In 1991, Jonathan Doody was convicted of lining up numerous Buddhist priests, robbing them, and shooting them in the head. He was sentenced to multiple life sentences in prison. He was just 19 at the time. However, after years of incarceration, in 2008 the Ninth Circuit Court of Appeals threw out Doody’s confession to the crime based on the police officer’s violation of the Miranda requirement. Doody’s conviction rested solely on his confession to the police.
The Court threw out the confession because although the police had given Doody his Miranda warnings, they did not cease questioning when he refused to answer and did not allow him access to his parents or an attorney. Doody was questioned for 6 hours without any break, and finally at 2:30 in the morning he confessed. His attorney, and many others, claim he falsely confessed because at that point he had no other option.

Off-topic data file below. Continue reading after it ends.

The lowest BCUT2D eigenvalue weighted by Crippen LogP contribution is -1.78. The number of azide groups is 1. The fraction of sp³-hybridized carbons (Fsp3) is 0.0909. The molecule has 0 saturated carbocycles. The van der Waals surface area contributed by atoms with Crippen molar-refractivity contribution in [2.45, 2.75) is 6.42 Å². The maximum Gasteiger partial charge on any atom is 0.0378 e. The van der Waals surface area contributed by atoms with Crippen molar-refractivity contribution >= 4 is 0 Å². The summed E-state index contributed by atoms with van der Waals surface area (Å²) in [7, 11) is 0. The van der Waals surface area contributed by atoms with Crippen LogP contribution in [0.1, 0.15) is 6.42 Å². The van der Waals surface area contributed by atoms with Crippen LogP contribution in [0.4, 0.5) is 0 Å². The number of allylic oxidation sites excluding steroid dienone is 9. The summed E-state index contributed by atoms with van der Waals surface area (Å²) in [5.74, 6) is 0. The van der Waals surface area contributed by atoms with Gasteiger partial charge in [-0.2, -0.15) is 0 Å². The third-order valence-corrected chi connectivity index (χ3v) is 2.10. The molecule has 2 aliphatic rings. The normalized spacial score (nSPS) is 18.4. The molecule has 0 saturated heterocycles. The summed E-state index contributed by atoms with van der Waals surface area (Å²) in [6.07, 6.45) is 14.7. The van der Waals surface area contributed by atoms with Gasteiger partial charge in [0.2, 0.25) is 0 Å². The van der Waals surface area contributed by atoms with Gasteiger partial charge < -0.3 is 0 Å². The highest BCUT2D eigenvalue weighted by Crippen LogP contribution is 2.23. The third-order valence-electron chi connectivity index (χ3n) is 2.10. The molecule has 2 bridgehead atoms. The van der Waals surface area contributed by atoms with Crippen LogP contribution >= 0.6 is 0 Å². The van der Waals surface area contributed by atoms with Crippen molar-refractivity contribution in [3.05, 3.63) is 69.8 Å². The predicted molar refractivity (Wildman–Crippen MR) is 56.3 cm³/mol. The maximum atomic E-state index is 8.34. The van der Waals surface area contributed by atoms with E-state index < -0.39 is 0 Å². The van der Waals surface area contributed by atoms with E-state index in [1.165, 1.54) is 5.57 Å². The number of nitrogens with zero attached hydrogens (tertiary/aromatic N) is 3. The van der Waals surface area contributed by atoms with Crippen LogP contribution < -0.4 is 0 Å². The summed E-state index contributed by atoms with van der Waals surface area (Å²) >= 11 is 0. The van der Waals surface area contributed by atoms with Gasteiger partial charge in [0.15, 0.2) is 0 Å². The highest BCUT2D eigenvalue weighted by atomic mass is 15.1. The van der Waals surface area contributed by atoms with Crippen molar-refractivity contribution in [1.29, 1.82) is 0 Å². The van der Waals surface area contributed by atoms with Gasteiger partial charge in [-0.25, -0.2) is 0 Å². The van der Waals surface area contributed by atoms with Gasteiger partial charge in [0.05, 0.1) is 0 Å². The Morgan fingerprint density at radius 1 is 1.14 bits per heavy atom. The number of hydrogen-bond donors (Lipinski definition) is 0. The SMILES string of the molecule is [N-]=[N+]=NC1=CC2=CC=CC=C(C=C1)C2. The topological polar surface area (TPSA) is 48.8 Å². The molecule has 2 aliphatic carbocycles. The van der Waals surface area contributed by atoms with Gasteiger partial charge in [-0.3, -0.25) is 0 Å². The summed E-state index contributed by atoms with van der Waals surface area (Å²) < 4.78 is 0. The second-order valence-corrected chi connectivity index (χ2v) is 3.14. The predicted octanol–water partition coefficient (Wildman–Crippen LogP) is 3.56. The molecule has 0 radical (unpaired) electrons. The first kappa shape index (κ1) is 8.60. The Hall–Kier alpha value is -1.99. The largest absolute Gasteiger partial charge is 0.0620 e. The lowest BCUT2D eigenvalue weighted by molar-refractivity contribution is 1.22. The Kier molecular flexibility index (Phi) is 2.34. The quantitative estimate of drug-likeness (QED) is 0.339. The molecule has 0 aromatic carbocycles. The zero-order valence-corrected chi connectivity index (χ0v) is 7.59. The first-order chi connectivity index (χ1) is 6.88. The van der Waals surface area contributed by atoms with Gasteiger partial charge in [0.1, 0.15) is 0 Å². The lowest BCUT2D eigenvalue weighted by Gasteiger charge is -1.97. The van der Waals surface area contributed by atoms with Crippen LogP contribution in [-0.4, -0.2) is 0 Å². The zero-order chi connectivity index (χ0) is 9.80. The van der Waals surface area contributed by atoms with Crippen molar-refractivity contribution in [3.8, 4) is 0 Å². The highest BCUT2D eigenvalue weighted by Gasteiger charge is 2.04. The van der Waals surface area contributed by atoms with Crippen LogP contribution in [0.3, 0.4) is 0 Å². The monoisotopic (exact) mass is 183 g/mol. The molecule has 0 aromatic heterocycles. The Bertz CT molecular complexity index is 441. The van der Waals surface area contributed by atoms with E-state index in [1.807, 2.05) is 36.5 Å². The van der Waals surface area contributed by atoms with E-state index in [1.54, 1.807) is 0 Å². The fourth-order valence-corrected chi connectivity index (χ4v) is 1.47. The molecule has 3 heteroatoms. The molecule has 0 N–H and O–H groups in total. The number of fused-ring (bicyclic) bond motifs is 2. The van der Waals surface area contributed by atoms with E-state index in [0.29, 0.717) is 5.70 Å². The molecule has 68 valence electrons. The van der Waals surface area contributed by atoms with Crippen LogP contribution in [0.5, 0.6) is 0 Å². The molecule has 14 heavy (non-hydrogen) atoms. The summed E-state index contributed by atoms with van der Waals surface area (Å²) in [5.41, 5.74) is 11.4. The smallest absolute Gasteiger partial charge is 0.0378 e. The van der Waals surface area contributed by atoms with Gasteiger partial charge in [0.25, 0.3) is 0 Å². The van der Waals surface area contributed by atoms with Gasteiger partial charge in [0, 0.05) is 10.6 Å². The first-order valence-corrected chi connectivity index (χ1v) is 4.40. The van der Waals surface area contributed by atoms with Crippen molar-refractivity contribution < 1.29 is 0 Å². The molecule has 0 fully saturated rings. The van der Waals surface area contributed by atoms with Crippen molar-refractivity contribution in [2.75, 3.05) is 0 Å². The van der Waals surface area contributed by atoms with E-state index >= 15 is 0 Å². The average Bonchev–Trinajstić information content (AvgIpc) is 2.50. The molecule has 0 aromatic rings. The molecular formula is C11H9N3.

The Court of Appeals ordered that Doody’s confession be thrown out of the case, and Doody receive a new trial without the confession. The prosecution appealed that decision to the U.S. Supreme Court who rejected to hear that argument, allowing the 9th Circuit decision to stand. However, it is unlikely that the prosecution will be able to convict Doody without that confession, and he likely will be released. He has served almost 20 years in prison already.